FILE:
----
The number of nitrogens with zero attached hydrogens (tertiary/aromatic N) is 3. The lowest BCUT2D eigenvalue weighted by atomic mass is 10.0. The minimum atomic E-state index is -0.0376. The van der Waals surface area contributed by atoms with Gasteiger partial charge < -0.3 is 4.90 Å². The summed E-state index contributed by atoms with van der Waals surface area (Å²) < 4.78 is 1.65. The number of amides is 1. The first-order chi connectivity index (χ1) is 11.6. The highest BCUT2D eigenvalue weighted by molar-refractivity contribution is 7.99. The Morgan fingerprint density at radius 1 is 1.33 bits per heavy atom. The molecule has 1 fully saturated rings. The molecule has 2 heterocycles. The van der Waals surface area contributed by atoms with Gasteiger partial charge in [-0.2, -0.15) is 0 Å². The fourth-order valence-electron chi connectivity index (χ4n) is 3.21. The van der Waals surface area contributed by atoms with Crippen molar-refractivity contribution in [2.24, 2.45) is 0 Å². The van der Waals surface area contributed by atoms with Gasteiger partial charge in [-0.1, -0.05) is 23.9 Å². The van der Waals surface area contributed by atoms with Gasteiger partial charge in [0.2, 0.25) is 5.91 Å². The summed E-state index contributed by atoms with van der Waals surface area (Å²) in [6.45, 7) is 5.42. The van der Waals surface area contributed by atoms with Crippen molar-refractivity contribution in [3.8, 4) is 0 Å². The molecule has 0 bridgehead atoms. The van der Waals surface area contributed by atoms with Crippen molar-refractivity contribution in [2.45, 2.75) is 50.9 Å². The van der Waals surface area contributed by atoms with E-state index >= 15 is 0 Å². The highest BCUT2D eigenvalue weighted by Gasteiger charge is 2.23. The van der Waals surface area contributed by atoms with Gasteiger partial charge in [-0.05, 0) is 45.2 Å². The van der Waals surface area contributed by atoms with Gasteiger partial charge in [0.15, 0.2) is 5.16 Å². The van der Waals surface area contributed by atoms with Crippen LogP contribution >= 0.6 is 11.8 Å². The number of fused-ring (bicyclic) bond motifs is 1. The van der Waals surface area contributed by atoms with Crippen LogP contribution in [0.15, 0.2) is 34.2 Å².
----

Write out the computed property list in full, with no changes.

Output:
The number of nitrogens with zero attached hydrogens (tertiary/aromatic N) is 3. The lowest BCUT2D eigenvalue weighted by atomic mass is 10.0. The minimum atomic E-state index is -0.0376. The van der Waals surface area contributed by atoms with Gasteiger partial charge < -0.3 is 4.90 Å². The summed E-state index contributed by atoms with van der Waals surface area (Å²) < 4.78 is 1.65. The number of amides is 1. The first-order chi connectivity index (χ1) is 11.6. The highest BCUT2D eigenvalue weighted by molar-refractivity contribution is 7.99. The Morgan fingerprint density at radius 1 is 1.33 bits per heavy atom. The molecule has 1 fully saturated rings. The molecule has 2 heterocycles. The van der Waals surface area contributed by atoms with Gasteiger partial charge in [-0.2, -0.15) is 0 Å². The fourth-order valence-electron chi connectivity index (χ4n) is 3.21. The van der Waals surface area contributed by atoms with Crippen molar-refractivity contribution in [2.24, 2.45) is 0 Å². The van der Waals surface area contributed by atoms with Gasteiger partial charge in [-0.1, -0.05) is 23.9 Å². The van der Waals surface area contributed by atoms with Gasteiger partial charge in [0.2, 0.25) is 5.91 Å². The summed E-state index contributed by atoms with van der Waals surface area (Å²) in [6.45, 7) is 5.42. The van der Waals surface area contributed by atoms with Crippen molar-refractivity contribution in [3.8, 4) is 0 Å². The molecule has 0 bridgehead atoms. The van der Waals surface area contributed by atoms with Crippen molar-refractivity contribution in [2.45, 2.75) is 50.9 Å². The van der Waals surface area contributed by atoms with E-state index >= 15 is 0 Å². The highest BCUT2D eigenvalue weighted by Gasteiger charge is 2.23. The van der Waals surface area contributed by atoms with Gasteiger partial charge in [-0.05, 0) is 45.2 Å². The van der Waals surface area contributed by atoms with Gasteiger partial charge in [0.15, 0.2) is 5.16 Å². The van der Waals surface area contributed by atoms with Crippen LogP contribution >= 0.6 is 11.8 Å². The number of fused-ring (bicyclic) bond motifs is 1. The van der Waals surface area contributed by atoms with Crippen LogP contribution in [0.15, 0.2) is 34.2 Å².